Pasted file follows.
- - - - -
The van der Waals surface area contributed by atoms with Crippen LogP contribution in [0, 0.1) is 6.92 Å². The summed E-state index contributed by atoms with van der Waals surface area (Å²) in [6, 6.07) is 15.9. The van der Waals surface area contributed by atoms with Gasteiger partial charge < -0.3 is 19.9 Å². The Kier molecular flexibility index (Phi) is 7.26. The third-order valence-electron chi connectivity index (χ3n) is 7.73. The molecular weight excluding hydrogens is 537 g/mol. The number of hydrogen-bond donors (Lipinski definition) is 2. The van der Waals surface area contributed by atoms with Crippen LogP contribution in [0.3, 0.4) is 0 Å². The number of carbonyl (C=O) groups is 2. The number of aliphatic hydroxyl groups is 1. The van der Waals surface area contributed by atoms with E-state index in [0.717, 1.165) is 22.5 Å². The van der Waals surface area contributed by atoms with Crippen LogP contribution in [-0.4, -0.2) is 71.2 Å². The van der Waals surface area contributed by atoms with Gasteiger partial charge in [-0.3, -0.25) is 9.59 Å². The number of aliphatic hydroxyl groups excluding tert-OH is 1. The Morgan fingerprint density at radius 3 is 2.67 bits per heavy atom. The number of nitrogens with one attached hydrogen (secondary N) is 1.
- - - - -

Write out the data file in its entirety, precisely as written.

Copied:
The van der Waals surface area contributed by atoms with Crippen LogP contribution in [0, 0.1) is 6.92 Å². The summed E-state index contributed by atoms with van der Waals surface area (Å²) in [6, 6.07) is 15.9. The van der Waals surface area contributed by atoms with Gasteiger partial charge < -0.3 is 19.9 Å². The Kier molecular flexibility index (Phi) is 7.26. The third-order valence-electron chi connectivity index (χ3n) is 7.73. The molecular weight excluding hydrogens is 537 g/mol. The number of hydrogen-bond donors (Lipinski definition) is 2. The van der Waals surface area contributed by atoms with Crippen LogP contribution in [0.3, 0.4) is 0 Å². The number of carbonyl (C=O) groups is 2. The number of aliphatic hydroxyl groups is 1. The van der Waals surface area contributed by atoms with E-state index in [0.717, 1.165) is 22.5 Å². The van der Waals surface area contributed by atoms with Crippen LogP contribution in [-0.4, -0.2) is 71.2 Å². The van der Waals surface area contributed by atoms with Gasteiger partial charge in [-0.3, -0.25) is 9.59 Å². The number of aliphatic hydroxyl groups excluding tert-OH is 1. The Morgan fingerprint density at radius 3 is 2.67 bits per heavy atom. The number of nitrogens with one attached hydrogen (secondary N) is 1.